As an HR manager, it is your responsibility to find the optimal balance between optimum employee productivity and job satisfaction. But achieving this during the Great Resignation era, where a significant portion of the workforce is quitting their jobs due to work-related stress and anxiety, can be a considerable challenge. According to a MetLife report on job satisfaction, employee burnout and stress levels are at an all-time high. A practical solution is implementing wellness and fringe benefits policies like a travel stipend policy encouraging employees to use their paid time off for personal travel without fretting over finances.
You might think, what does your company gain by setting up an employee travel stipend policy? Companies with an employee travel stipend policy have higher talent retention and employee engagement levels. Besides, there is a significant gap in job fulfillment and overall well-being between employees who take regular paid leave to travel and those who don’t. IncentFit’s guide to employee travel stipend policies offers crucial information on developing one for your company. Continue reading to learn more about the process, what to offer, the benefits, tax implications, and much more.
- What is a Travel Stipend?
- What is a Travel Stipend Policy?
- What does a Travel Stipend cover?
- When should you offer a Travel Stipend Policy to employees?
- Which employees should you offer a Travel Stipend to?
- What are the benefits of offering a Travel Stipend Policy at your company?
- What are the tax implications of travel stipends?
- 5 Examples of Travel Stipends offered by Employers
- How to Offer an Employee Travel stipend Policy at your Company
What is a Travel Stipend?
A travel stipend is a cash benefit companies provide for their employees’ personal travel expenses within a calendar year. Also known as a vacation stipend or travel reimbursement, workers can use the fixed amount to cover part, but not all, of their personal travel costs.
You should understand that a travel stipend only covers an employee’s personal travel costs instead of business-related travel expenses. As a result, a travel stipend is designed to reimburse part of an employee’s vacation expenses and is not intended to fund the entire trip.
There is little doubt that HR managers will have a huge challenge getting company boards to agree on offering employee travel stipends. An excellent solution is providing examples of several companies offering travel stipend perks that enrich the employee experience.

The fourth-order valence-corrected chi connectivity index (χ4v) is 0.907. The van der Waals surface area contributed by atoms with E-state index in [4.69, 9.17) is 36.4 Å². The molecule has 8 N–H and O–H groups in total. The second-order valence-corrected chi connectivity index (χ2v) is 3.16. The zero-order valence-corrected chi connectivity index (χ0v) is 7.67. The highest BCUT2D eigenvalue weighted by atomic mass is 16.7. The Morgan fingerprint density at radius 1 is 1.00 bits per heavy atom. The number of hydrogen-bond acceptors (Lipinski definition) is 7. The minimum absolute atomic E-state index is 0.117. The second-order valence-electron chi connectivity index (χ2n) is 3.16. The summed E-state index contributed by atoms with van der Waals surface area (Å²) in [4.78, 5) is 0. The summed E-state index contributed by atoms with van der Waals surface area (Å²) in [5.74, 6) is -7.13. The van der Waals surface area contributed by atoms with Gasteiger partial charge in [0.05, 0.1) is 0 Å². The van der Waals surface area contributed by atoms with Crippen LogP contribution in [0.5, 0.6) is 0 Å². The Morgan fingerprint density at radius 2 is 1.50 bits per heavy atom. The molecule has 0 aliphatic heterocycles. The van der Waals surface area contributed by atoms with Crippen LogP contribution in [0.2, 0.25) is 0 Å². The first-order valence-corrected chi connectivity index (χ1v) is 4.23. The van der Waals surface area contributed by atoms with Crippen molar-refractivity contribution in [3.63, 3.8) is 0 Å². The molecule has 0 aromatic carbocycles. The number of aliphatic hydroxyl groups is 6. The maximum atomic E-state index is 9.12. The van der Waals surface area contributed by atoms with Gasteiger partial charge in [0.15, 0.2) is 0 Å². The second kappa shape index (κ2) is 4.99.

What is a Travel Stipend Policy?
A travel stipend policy is a set of guidelines on how employees can assess and use their company’s travel stipend for personal travel/vacation expenses. Since every company has a distinct corporate culture, the scope of a well-defined travel stipend policy should match the particular company’s needs and the employee’s expectations. It means creating an affordable and flexible travel reimbursement policy with efficient cost-management systems while offering employees the liberty to travel and spend with confidence.
Having an effective travel stipend policy in place involves collaboration between the Human Resources and Finance departments to ensure efficient expense data collection, updated payment records, compliance with existing law, and effective employee communication channels.
A corporate employee travel stipend policy will provide comprehensive details on international and domestic travel benefits. And it typically contains information on the following,
1. Guidelines on how the company offers the travel stipend, e.g., as an advance or reimbursement.
2. Instructions on how to apply for the travel stipend.
3. The type of leisure activities or expenses covered/permitted by the travel stipend.
4. Guidelines on the reimbursement process and whether employees must provide receipts or photos to validate the travel expenses.
5. Travel advisory or precautions for solo travelers and employees vacationing in high-risk spots
6.Employees that can access the travel stipend fund.
What does a Travel Stipend cover?
What makes a travel stipend a genuinely unique employee perk is its flexibility. There are no defined rules on what employers can include or eliminate from a corporate travel stipend policy. Thus, HR teams can create a travel stipend plan (subject to the company’s budget and tax implications), offering employees limitless spending options.
A corporate travel stipend often covers the following travel expenses.
- Passport fees.
- Airline tickets.
- Bus/train/ferry fares.
- Per diem rates.
- Dining/meal costs.
- Hotel/lodging costs.
- Car/bike rentals.
- Fuel expenses for a personal or rental vehicle.
- Toll and parking fees (domestic travel)
- Prepaid phone costs and international data plan (international travel).
- Vacation/leisure activities.
- Incidental expenses. Employees that can access the travel stipend fund.
When should you offer a Travel Stipend Policy to employees?
While there are no federal or state laws requiring companies to offer travel stipends. Companies aspiring to be great places to work typically provide travel stipends for employees as early as possible to attract and retain the best talents in the industry.